Taking the fear out of the Skin Prick Test

Skin Prick Test (image from eatstudy.co.uk)

Sending a baby or a young child to a skin prick test may be fearful for you or your child.

My baby girl, Marcie, had her skin prick test about 7 months old when I gave up trying to identify what triggered her eczema flares (some days I thought it’s the stage 1 food she was having and some nights I drove myself paranoid researching all sorts of allergies). Prior to the skin prick test taken at Singapore’s National University Hospital, I had some fears of the skin prick test myself; I imagined that Marcie’s skin will be pricked all over with many holes to test for all possible food she will eat in her lifetime and I also imagined the needle to be like a syringe that will inject the possible allergens into her skin.

A Quick Prick that tells a lot

It turned out that the skin prick test is about 20 minutes, starting with the medical staff cleaning Marcie’s inner forearm and applying the possible allergens (egg, dust mite, cat’s hair, dog’s hair, milk, mold) onto her arm. While one staff proceeded to prick Marcie’s skin with a needle to allow the substance to enter her skin, another staff was playing with Marcie. Marcie did not cry or even whine but I think that’s because her usual itch is far more ‘painful’ than that little prick. We had to wait 20 minutes or so before the medical staff examined the size of the wheal, i.e. reddish swelling to determine if Marcie is allergic to any of the substance.

What the Skin Prick Test Results say

All the results tested negative and as mentioned, this takes a lot of stress out – no worries over food allergy (apparently, testing for milk and egg is sufficient for food allergy; no need to prick 100 holes to test for all possible food to be consumed in a lifetime).

Don’t try pricking at home

It was a blessing that Marcie did not show any allergic reaction. However, if there is a reaction to the allergen, there will be swelling that is bigger than the dummy test and also itching. The test is not to be done at home without medical staff in case of severe reactions to the allergen. The skin area to be tested must also be free from rashes, otherwise, the reactions will not be visible. Plus, consumption of anti-histamines should be avoided otherwise the skin may not show a reaction (when there should be one).

I strongly encourage parents to bring their child for the skin prick test, otherwise, you may drive yourself paranoid guessing what causes the eczema..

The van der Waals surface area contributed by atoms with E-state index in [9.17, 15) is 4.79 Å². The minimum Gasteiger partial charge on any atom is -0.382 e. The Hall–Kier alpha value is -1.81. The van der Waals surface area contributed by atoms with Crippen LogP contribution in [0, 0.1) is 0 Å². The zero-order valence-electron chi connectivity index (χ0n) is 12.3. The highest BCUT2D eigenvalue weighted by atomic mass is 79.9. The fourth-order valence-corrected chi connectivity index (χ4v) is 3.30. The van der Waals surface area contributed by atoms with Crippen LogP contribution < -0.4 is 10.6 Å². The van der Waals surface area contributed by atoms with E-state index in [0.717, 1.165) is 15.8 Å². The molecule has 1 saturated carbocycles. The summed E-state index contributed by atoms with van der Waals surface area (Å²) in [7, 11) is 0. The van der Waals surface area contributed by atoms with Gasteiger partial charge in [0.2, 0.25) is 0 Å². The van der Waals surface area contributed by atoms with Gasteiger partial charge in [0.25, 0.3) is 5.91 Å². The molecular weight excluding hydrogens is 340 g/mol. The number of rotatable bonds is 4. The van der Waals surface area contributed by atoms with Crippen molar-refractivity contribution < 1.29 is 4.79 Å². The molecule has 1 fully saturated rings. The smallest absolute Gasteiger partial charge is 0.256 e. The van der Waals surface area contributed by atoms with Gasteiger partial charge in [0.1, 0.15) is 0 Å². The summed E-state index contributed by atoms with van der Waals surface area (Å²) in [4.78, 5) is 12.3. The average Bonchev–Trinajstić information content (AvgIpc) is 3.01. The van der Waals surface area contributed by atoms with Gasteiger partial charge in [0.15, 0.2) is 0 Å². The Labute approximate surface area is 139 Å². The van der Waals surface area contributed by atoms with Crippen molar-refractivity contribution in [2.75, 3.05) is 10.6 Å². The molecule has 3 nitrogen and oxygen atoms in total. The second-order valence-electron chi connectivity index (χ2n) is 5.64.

Related Posts Plugin for WordPress, Blogger...

18 thoughts on “Taking the fear out of the Skin Prick Test

  1. Pingback: Parenting a child with eczema

  2. Pingback: baby eczema

  3. Pingback: Alternative treatment – TCM for child eczema | Eczema Blues

  4. Pingback: If your Child has Eczema, can you have a Pet Dog? | Eczema Blues

  5. Pingback: Is your Eczema Child (Wrongly) Avoiding a Tested-Positive Food in SPT? | Eczema Blues

  6. Pingback: 4-part series on What Causes Your Child’s Eczema – Allergy | Eczema Blues

  7. Pingback: Should you be Worried about House Dust Mite (HDM) for your Eczema Child? | Eczema Blues

  8. Pingback: Recommend Your Baby’s Eczema Doctor (Singapore) | Eczema Blues

  9. Pingback: Questions I asked Dr Sears, hosted by USAWeekend | Eczema Blues

  10. Pingback: Friday Dr Q&A with Prof Hugo – Skin Prick Test | Eczema Blues

  11. How early can a baby go for skin prick test? My baby is 3 months old, he started to develop eczema a month ago. Thank you.

  12. Pingback: Eczema Forum Notes – Good Overview on Child Eczema | Eczema Blues

  13. Sorry, I have another question.do dr.hugo accept for walk-in patient or must make appointment ? If must make appointment, how long usually I need to wait? Thanks in advance!

  14. Hi Rachel,

    I saw your comment on skin prick test, sorry you had to send in twice as all comments are moderated, so it doesn’t appear immediately 🙂 Skin prick test can be taken at hospitals, and if it’s for your child, then a hospital that has a pediatric dept, which I think are KK, NUH, Changi, NSC apart from the private ones.

    As for appointment, I think not more than 2 weeks’ wait from what I remember 🙂 Apart from Prof Hugo, there’s another pediatric dermatologist (can’t remember her name) which I’ve heard from parents’ feedback, also good. The skin prick test is pretty fast, just make sure child got clear skin and not on anti-histamine.

    And join me on 23 Mar (sat) for support group at NSC? Can chat more, a nurse will be demonstrating care for kids w eczema, details out later on my blog.

    Cheers,
    Mei

  15. Pingback: Keeping Cool with Air-Con and Staying Moist with Humidifer | Eczema Blues

Your sharing will help others!